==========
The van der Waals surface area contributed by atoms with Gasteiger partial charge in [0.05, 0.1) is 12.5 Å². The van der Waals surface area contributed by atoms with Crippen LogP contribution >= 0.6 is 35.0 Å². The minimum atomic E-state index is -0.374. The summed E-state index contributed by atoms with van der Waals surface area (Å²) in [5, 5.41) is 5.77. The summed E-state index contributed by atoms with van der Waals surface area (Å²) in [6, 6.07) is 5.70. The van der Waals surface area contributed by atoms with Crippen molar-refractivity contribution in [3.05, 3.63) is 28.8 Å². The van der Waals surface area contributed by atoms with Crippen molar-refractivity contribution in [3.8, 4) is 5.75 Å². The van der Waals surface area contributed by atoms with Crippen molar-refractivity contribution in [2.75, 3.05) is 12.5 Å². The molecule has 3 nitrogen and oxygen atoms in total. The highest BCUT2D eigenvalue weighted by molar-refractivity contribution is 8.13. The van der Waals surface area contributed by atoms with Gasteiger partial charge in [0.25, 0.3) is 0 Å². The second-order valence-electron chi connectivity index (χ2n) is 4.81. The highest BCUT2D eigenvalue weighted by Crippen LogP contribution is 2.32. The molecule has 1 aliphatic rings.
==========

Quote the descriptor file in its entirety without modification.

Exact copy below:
The van der Waals surface area contributed by atoms with Gasteiger partial charge in [0.05, 0.1) is 12.5 Å². The van der Waals surface area contributed by atoms with Crippen LogP contribution >= 0.6 is 35.0 Å². The minimum atomic E-state index is -0.374. The summed E-state index contributed by atoms with van der Waals surface area (Å²) in [5, 5.41) is 5.77. The summed E-state index contributed by atoms with van der Waals surface area (Å²) in [6, 6.07) is 5.70. The van der Waals surface area contributed by atoms with Crippen molar-refractivity contribution in [3.05, 3.63) is 28.8 Å². The van der Waals surface area contributed by atoms with Crippen molar-refractivity contribution in [3.8, 4) is 5.75 Å². The van der Waals surface area contributed by atoms with Crippen molar-refractivity contribution in [2.75, 3.05) is 12.5 Å². The molecule has 3 nitrogen and oxygen atoms in total. The highest BCUT2D eigenvalue weighted by molar-refractivity contribution is 8.13. The van der Waals surface area contributed by atoms with Gasteiger partial charge in [0.25, 0.3) is 0 Å². The second-order valence-electron chi connectivity index (χ2n) is 4.81. The highest BCUT2D eigenvalue weighted by Crippen LogP contribution is 2.32. The molecule has 1 aliphatic rings.